“I had all this stuff the doctor had already given me for the pregnancy in my bag, like a prescription for anti- nausea medication, and information about the next round of tests I needed to do, but by the end of the appointment, I was being handed new prescriptions to end it,” she says. “I just wanted to get the procedure done as quickly as possible. I felt like crap, I was exhausted, and I just wanted to move on.”
The D&C was scheduled for the following morning, but it wasn’t until she got home that Nicola realised that she hadn’t been provided with any detail on how to prepare for it. By 9pm that evening, she called the obstetrician. She was told that the details had been sent to her via email.
“I was like, are you serious? I’d just had a miscarriage and it was the evening before this procedure. I wasn’t looking at my emails.”
Nicola was advised to take the medication at midnight, so she set an alarm and followed instructions.
“I really didn’t know anything about it, though,” she says. “I knew it was something to stop the pregnancy and help the D&C process, but I wasn’t given any further instructions or told what to expect.”
Soon after taking the medication and returning to bed, Nicola was woken by strong cramps and bleeding.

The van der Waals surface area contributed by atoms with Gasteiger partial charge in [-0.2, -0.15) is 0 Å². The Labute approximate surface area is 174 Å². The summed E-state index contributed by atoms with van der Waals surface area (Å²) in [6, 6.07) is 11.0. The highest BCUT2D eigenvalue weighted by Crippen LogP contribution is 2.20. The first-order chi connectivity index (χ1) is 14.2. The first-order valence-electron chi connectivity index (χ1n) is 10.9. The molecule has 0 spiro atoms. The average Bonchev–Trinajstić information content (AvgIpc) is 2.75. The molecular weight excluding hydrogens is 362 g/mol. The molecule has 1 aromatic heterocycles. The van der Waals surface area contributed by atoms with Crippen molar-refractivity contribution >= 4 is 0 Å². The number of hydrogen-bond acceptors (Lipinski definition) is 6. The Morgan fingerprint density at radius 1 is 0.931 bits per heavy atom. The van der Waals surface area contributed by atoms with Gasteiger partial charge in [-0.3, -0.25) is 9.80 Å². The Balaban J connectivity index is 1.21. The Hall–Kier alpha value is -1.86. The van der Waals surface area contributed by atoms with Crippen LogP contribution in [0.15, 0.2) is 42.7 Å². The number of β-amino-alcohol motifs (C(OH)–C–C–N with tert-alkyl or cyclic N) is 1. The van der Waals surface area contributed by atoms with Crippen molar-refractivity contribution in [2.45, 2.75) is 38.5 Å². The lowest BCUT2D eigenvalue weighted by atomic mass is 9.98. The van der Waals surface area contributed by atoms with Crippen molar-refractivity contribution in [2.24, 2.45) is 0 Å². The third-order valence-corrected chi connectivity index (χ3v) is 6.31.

“I was literally dripping in blood. I couldn’t walk and I had to put towels under me,” she says. “No-one had told me to prepare for this.”
Thinking her body was miscarrying naturally, Nicola rang the doctor at 6am on the morning of the scheduled D&C procedure, only to be told that these were expected symptoms of the drugs she had been prescribed. The procedure would still go ahead.
“I was dropped at the hospital wearing two pairs of pants, three pairs of undies, some pads and a towel,” she says. “And I was trailing blood. I could see that I
was dripping blood at the hospital day surgery ward.
“My grey towel was turning red, and I was just waiting there by myself.”
Eventually, after requesting to be fast-tracked, Nicola was moved to a shared room.